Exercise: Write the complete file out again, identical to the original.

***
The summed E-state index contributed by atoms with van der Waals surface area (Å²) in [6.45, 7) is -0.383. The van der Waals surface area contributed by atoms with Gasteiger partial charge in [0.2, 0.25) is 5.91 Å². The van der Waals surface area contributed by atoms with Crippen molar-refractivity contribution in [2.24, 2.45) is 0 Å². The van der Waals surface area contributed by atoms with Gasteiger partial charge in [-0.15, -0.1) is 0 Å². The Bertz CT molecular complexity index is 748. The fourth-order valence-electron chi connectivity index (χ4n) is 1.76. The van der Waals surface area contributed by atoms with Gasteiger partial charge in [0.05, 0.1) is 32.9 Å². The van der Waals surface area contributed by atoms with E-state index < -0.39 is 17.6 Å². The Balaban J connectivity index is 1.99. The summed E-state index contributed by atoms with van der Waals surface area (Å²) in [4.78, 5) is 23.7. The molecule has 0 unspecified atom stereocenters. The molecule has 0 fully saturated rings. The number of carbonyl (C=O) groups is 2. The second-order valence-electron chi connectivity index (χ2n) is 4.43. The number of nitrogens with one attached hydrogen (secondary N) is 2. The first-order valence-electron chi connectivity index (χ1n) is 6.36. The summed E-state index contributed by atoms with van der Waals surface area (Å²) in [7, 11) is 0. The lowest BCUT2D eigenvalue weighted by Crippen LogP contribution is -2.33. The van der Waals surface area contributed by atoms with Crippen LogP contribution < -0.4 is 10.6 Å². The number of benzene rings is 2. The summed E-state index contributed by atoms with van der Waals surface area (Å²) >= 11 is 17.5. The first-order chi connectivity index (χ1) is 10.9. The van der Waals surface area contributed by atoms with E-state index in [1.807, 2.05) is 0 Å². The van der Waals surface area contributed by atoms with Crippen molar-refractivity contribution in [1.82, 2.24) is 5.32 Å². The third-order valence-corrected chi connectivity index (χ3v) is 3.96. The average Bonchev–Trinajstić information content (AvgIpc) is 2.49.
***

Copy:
The summed E-state index contributed by atoms with van der Waals surface area (Å²) in [6.45, 7) is -0.383. The van der Waals surface area contributed by atoms with Gasteiger partial charge in [0.2, 0.25) is 5.91 Å². The van der Waals surface area contributed by atoms with Crippen molar-refractivity contribution in [2.24, 2.45) is 0 Å². The van der Waals surface area contributed by atoms with Gasteiger partial charge in [-0.15, -0.1) is 0 Å². The Bertz CT molecular complexity index is 748. The fourth-order valence-electron chi connectivity index (χ4n) is 1.76. The van der Waals surface area contributed by atoms with Gasteiger partial charge in [0.05, 0.1) is 32.9 Å². The van der Waals surface area contributed by atoms with E-state index < -0.39 is 17.6 Å². The Balaban J connectivity index is 1.99. The summed E-state index contributed by atoms with van der Waals surface area (Å²) in [4.78, 5) is 23.7. The molecule has 0 unspecified atom stereocenters. The molecule has 0 fully saturated rings. The number of carbonyl (C=O) groups is 2. The second-order valence-electron chi connectivity index (χ2n) is 4.43. The number of nitrogens with one attached hydrogen (secondary N) is 2. The first-order valence-electron chi connectivity index (χ1n) is 6.36. The summed E-state index contributed by atoms with van der Waals surface area (Å²) in [7, 11) is 0. The lowest BCUT2D eigenvalue weighted by Crippen LogP contribution is -2.33. The van der Waals surface area contributed by atoms with Crippen LogP contribution < -0.4 is 10.6 Å². The number of benzene rings is 2. The summed E-state index contributed by atoms with van der Waals surface area (Å²) >= 11 is 17.5. The first-order chi connectivity index (χ1) is 10.9. The van der Waals surface area contributed by atoms with E-state index in [1.807, 2.05) is 0 Å². The van der Waals surface area contributed by atoms with Crippen molar-refractivity contribution in [1.82, 2.24) is 5.32 Å². The third-order valence-corrected chi connectivity index (χ3v) is 3.96. The average Bonchev–Trinajstić information content (AvgIpc) is 2.49.